It’s Going to be Hot Up to 35 °C with Some Rain For The Next 2 Weeks

Image: Praprut Peanvijarnpong /

We’re back with the weather updates.

We said the first 2 weeks of May was going to alternate between downpours and high temperatures.

And look, nothing has changed okay, so if you clicked on this article just to confirm that we’re going to have another half a month of pneumonia and heat strokes, you can get out now.

Or you can stick around and hear about how many days things happen.

The Break Down

We have 14 more days till the end of the month, where we will bring you another report about how things didn’t change or have gotten worse.

After all, we’re hurtling into the heart of summer right now, what do you expect?

Of these 14 days, 6 to 8 days will have thundery showers “between late morning and early afternoon”.

Which is good news because it’ll rain when we’re in the office, and not when we’re on the way to work.

Another 2 to 3 days happening within the next week will have “gusty winds” added into the thundery showers mix, occurring “between predawn and morning”.

That’s no goody, because we might be on the way to work. Hopefully that’ll happen during the weekends.

So all in all, that’s a good 8 to 11 days predicted to rain out of our fortnight, but remember,  it’s not raining for the entire day so get ready to embrace the heat right after.

Temperatures on days that rain can still reach 34°C, with an expected minimum of 26°C.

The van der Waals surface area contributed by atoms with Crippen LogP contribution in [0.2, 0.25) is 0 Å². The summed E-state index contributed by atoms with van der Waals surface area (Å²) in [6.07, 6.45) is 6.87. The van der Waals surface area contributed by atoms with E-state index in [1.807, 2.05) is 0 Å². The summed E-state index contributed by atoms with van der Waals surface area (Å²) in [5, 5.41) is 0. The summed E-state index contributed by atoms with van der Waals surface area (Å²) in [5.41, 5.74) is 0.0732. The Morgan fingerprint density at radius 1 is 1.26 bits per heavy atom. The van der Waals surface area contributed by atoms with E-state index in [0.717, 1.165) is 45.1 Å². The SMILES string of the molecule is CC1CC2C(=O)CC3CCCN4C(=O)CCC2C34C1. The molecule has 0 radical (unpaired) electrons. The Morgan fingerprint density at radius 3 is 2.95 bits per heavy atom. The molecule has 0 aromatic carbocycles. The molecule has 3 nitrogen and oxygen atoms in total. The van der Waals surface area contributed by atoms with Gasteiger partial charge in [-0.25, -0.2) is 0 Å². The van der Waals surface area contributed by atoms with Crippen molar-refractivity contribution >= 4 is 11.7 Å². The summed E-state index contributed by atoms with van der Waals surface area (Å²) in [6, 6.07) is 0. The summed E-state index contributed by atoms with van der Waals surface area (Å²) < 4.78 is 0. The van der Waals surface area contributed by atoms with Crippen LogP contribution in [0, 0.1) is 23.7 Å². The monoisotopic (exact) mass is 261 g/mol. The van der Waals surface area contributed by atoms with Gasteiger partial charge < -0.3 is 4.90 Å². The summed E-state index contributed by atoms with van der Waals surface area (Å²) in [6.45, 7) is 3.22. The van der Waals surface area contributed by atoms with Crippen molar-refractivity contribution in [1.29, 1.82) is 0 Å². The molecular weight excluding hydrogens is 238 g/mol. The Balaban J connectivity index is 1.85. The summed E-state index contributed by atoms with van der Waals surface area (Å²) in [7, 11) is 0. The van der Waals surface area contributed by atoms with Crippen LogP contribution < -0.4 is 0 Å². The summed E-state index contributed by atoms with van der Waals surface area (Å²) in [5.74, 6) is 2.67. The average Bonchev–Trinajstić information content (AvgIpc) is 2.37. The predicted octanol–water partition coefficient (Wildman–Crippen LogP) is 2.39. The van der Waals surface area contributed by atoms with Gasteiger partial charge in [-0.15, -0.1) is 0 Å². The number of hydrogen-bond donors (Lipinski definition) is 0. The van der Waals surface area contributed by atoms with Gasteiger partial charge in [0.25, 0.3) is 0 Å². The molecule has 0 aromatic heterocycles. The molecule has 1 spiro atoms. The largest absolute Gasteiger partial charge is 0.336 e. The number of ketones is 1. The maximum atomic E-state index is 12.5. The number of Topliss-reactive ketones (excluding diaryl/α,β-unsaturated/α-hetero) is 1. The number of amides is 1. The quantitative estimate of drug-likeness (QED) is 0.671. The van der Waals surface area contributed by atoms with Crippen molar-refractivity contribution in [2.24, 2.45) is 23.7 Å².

Ah Hock loved Michelle and asked her, ‘Ai stead mai?’ in the 90s. Today, he tried again but would it work? Prepare some tissue paper and watch their love story here:

Credits: We Heart It

That’s hot already, but on drier days it gets worse with maximum temperatures potentially climbing to 35°C.

That’s enough to melt kittens, but anyways.

Geography Facts about the Current Weather Conditions

  • These showers are a result of inter-monsoon conditions, which started late March this year
  • Wind will blow from south or southeast
  • The rain within the next week is a result of Sumatra squalls
  • Sumatra squalls are (according to NEA) “line(s) of thunderstorms which usually develops at night over Sumatra or the Malacca Straits and moves east toward Singapore and Peninsular Malaysia in the pre-dawn and early morning hours during the Southwest Monsoon season”.
  • They are characterised by “strong gusty surface winds and heavy rain lasting from 1 to 2 hours as they move across the island”
  • Rainfall this month is mostly going to be above average

Things to Note

A couple of mornings may be rainy, which makes taxi taking hard so don’t wake up late for school and work. Also, close the windows before you sleep.

Credits: Gfycat

A couple of early afternoons may be rainy, so bring your umbrella when you go out for lunch.

Credits: Tenor

In fact, just bring your umbrella everywhere you go. And when it’s not raining, drink up and ward off heat stroke!